Aotea’s Dark Sky Sanctuary
On Aotea, we enjoy the trifecta of pristine ngahere, clear moana and the darkest rangi. Stunning beaches stretch between the bush and the sea stretch and these wide-open beaches provide a superb setting for observations of our Dark Sky Sanctuary skies.
Our community values the protection of our land, sea and skies: 60% of the island is conservation park, there is a rahui around the island which is the ancient Maori way to protect some of our food sources and our sky is protected under a Dark Sky Sanctuary. We feel that preservation of our skies is particularly important to the health and wellbeing of our community, visitors and also for the night-time protection of our natural environment which teems with endemic flora and fauna, many protected species.
Elsewhere on the planet, many of these endangered species are affected by light pollution and to a lesser extent, elsewhere in New Zealand as well. Aotea, for instance, is a haven to the tokoketai black petrel and to long and short tailed bat species. Under Aotea’s dark skies, they are not distracted by light at night. On Aotea the population density if very low. We generate our own limited power, so are frugal with lights, and as there are no streetlights and definitely no bill boards, there is no light glow. So, when islanders have gone to bed, the island rests in wholesome, blissful darkness.
There a many other Dark Sky Places in the world, see here, but Aotea Great Barrier Island is unique, because it is so easily accessible from a large international airport (Auckland), and you don’t have to forego your creature comforts, as you can stay within the sanctuary, in comfortable accommodation.
Some people may be drawn to bright lights for their holidays but more and more are recognising that dark skies are a precious and scarce resource, and are choosing to holiday is dark sky reserves, parks or sanctuaries like Aotea. The island also has a wonderful subtropical climate and seaside stargazing is different level. Try it!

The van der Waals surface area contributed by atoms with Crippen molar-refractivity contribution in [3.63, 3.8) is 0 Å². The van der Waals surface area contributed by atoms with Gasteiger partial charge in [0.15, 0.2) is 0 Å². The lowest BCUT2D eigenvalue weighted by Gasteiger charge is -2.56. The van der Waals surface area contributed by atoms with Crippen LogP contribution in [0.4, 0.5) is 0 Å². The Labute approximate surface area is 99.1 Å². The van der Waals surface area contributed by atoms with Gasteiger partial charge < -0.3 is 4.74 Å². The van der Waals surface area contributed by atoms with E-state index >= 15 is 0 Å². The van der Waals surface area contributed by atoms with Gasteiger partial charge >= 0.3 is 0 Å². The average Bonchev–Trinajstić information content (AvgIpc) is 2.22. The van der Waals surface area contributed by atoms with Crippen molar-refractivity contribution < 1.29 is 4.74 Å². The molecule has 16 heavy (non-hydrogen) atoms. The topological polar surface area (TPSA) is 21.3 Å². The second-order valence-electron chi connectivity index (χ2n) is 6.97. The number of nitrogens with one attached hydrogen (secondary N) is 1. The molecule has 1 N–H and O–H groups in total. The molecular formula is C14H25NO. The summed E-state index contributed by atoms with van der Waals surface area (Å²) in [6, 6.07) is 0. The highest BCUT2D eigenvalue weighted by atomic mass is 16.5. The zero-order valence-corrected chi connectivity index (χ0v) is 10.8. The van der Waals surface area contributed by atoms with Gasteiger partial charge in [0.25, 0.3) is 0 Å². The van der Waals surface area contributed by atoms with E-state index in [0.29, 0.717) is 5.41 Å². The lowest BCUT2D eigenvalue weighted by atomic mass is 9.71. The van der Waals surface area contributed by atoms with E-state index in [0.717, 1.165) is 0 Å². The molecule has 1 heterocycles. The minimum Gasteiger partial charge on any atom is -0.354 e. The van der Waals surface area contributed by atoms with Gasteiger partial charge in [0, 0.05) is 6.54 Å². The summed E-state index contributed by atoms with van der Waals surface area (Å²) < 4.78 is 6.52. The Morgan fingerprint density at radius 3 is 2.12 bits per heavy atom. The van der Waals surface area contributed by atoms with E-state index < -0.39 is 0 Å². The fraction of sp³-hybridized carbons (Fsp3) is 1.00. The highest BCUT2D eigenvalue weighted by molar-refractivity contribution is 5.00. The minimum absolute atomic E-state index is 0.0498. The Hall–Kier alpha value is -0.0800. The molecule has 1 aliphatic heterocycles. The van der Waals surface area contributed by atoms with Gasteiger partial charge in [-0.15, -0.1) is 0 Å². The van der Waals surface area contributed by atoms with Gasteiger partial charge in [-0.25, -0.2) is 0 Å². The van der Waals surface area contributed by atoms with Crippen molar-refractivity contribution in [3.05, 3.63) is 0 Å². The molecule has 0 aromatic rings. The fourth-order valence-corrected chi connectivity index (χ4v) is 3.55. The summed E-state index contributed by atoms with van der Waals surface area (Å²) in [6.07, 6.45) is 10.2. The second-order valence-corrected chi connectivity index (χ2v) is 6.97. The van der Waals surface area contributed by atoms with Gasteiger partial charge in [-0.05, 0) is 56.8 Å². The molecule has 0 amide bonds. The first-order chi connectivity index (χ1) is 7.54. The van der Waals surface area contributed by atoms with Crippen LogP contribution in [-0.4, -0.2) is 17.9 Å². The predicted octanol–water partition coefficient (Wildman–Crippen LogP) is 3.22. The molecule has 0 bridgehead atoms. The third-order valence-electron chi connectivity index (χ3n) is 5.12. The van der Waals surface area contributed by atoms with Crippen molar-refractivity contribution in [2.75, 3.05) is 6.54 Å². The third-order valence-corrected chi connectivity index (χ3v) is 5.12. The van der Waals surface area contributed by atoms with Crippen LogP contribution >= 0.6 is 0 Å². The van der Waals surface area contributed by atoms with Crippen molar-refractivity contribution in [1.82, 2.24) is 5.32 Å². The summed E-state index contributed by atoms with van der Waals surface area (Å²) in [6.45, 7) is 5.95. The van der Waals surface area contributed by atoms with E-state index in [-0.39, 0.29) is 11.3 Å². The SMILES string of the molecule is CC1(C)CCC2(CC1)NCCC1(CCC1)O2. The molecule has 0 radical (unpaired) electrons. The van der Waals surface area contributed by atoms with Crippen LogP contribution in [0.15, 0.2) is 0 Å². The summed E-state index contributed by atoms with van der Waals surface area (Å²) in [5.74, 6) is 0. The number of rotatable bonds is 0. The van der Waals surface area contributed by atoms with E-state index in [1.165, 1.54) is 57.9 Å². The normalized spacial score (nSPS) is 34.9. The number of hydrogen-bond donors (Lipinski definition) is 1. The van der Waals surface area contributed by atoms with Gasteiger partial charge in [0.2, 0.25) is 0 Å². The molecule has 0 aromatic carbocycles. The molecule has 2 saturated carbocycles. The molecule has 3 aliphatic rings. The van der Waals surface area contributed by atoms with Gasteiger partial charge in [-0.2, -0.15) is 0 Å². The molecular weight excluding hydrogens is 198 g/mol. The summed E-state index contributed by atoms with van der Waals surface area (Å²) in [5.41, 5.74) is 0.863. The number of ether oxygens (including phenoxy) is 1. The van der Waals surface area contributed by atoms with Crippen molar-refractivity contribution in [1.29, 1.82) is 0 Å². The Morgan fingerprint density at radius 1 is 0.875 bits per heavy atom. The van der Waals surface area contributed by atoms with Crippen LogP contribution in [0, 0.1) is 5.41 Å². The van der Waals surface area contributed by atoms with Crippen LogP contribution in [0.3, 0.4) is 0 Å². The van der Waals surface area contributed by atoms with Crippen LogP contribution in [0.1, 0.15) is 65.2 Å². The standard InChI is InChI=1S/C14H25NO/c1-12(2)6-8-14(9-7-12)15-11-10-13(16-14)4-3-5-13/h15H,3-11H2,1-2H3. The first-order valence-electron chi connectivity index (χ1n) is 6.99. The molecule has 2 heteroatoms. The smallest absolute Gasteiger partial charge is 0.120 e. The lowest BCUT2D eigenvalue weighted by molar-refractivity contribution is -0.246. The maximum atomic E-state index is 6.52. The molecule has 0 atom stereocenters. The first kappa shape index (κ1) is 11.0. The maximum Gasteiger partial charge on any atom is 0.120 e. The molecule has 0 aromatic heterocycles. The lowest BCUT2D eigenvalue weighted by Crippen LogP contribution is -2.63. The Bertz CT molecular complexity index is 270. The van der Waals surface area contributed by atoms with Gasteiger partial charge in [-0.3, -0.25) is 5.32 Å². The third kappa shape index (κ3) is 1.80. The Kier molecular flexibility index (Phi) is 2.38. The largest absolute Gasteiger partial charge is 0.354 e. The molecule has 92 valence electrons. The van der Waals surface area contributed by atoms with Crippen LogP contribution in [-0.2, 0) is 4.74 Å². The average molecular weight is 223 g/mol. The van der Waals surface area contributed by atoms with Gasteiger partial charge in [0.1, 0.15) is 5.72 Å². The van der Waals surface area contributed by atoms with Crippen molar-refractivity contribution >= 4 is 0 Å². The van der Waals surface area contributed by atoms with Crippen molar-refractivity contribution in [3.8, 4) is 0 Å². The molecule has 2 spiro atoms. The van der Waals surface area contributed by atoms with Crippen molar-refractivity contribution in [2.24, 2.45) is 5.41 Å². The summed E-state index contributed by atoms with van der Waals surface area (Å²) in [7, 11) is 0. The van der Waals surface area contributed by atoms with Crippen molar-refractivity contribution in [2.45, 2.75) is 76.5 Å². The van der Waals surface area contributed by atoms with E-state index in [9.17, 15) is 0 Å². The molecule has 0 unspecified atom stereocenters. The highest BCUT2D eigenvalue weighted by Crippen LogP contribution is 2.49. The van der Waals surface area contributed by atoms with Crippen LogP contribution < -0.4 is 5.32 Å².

Did you know?
*Light pollution, the excessive or inappropriate use of outdoor artificial light, is affecting human health, wildlife behavior, and our ability to observe stars and other celestial objects.
*An increased amount of light at night lowers melatonin production, which results in sleep deprivation, fatigue, headaches, stress, anxiety, and other health problems.
*More than 80 percent of the world’s population, and 99 percent of Americans and Europeans, live under sky glow. It sounds pretty, but sky glow caused by anthropogenic activities is one of the most pervasive forms of light pollution.
*Some of the most light-polluted countries in the world are Singapore, Qatar, and Kuwait,
…but Europe and the United States are very much affected my light pollution too, see this map.
*Because of light pollution, sea turtles and birds guided by moonlight during migration get confused, lose their way, and often die.
*Large numbers of insects, a primary food source for birds and other animals, are drawn to artificial lights and are instantly killed upon contact with light sources.
Find more light pollution facts here.
FAQ’s about our Dark Sky Sanctuary
Five shocking facts from the International Dark Sky Association
- Exposure to light pollution at night puts your health at risk
- Light pollution kills millions of birds a year
- Light pollution contributes to climate change
- Artificial light at night disrupts the seasonal cycles of trees
- The sky glow of cities like Los Angeles are visible from an aeroplane 200 miles away!